The Dominion, Tuesday, September 29, 1925. p. 10.
Peeps at Parliament: The Pathetic Fall of the Member for Stratford — Mr. Masters' Discomfiture
"Expense out of all proportion!"
"Etc., etc., etc.!"
Dear me! You'd almost think, wouldn't you, that the entire Thermal Belt—no, we mean the entire Forbes-Nationalist Party—was, once again, spouting? But it isn't. Things, after all, might be just a little worse. It is merely Mr. Masters.
Election time, dear friends, has a way of bringing out strange potentialities in the most unexpected places. Maybe you've noticed it. The sober, respectable, wife-fearing citizen—the kind that plays poker for matches, and wears the ties his mother-in-law gives him for Christmas—goes out into the purlieus of the streets and returns sporting a red buttonhole and a black eye. Great ladies who, in the natural course of events, are wont to survey you with that pardon-me-but-have-we-been-introduced expression manifest a sudden and quite inexplicable interest in your views on the social problems of the day. Another of these interesting little election-time phenomena is Mr. Masters. Mr. Masters has, without warning of any kind, developed into the strong, masterful man of the Forbes-Nationalist Party. As we think we heard a voice at the back of the hall remark, he wouldn't need to be any Hercules at that.
Mr. Masters was, as you'll know if you've been reading all about him in the family papers of this Dominion, the polite gentleman who accused the Minister of Lands of being–what was it? the porridge-pot–no, the mud geyser of the Reform Party.503 We in our hopelessly unsophisticated way, have, for the better part of the session, regarded Mr. Masters as merely one of the long chain of extinct volcanoes which composes our Forbes-Nationalist Party. Now, without so much as a preliminary warning rumble, the worst has happened. Mr. Masters has erupted–nay, more [—] Mr. Masters has simply and definitely gone up in smoke. Whether the honourable member for Stratford will ever again come down to earth is a matter which is occasioning considerable speculation in Parliament. If, by any unforeseen chance, this is so, you won't need any newspaper reports on the matter. Mr. Masters will hit the ground with a dull and sickening thud which will be heard for miles around.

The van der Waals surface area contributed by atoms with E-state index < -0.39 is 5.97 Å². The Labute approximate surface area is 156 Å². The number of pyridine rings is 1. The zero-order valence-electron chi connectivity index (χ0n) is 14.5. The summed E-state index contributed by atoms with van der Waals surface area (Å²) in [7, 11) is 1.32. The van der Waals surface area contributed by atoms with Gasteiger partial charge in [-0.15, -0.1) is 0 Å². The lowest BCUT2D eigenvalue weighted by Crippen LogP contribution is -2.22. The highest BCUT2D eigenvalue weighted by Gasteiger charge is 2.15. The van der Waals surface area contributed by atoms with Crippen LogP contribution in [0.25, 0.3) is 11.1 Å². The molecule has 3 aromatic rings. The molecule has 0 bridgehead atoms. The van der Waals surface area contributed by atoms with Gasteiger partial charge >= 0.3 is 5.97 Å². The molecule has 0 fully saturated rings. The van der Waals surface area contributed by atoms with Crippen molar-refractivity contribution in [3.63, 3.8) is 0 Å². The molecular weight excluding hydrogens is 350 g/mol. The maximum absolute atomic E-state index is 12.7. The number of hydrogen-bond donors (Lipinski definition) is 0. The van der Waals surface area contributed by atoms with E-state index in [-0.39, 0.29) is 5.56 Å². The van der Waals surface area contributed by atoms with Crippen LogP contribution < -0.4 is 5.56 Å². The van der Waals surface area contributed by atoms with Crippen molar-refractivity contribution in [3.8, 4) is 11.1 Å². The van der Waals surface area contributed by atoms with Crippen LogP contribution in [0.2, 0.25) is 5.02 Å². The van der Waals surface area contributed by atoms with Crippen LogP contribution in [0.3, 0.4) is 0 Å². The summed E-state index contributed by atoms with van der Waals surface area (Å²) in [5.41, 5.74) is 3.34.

And what, you ask, has the honourable member for Stratford been doing—no, we504 mean, saying, now? Well, it's all a very sad story. You'll remember how, somewhere in mid-session, there was a great deal of discussion about a report of the Auditor-General's, in which that dignitary alleged that our Public Service finances were in a condition of mind, body, and estate such as to bring stark horror to the mathematical culture of our Mr. McCombs?505 You remember, also, that the entire Opposition arose and repeated its twice times table to the Ministry with a solemnity, an earnestness, a concord which must have made our unfortunate Ministers wish that they were safely back again at school, where, if they did happen to make a mistake in their multiplication the result would be merely the cane, not social and political ostracism. If you know your Parliament, you know also that there could be only one possible outcome of all this. A special committee of inquiry, composed of representatives from all sides of the House, was appointed, and the Opposition set its teeth and prayed for the worst.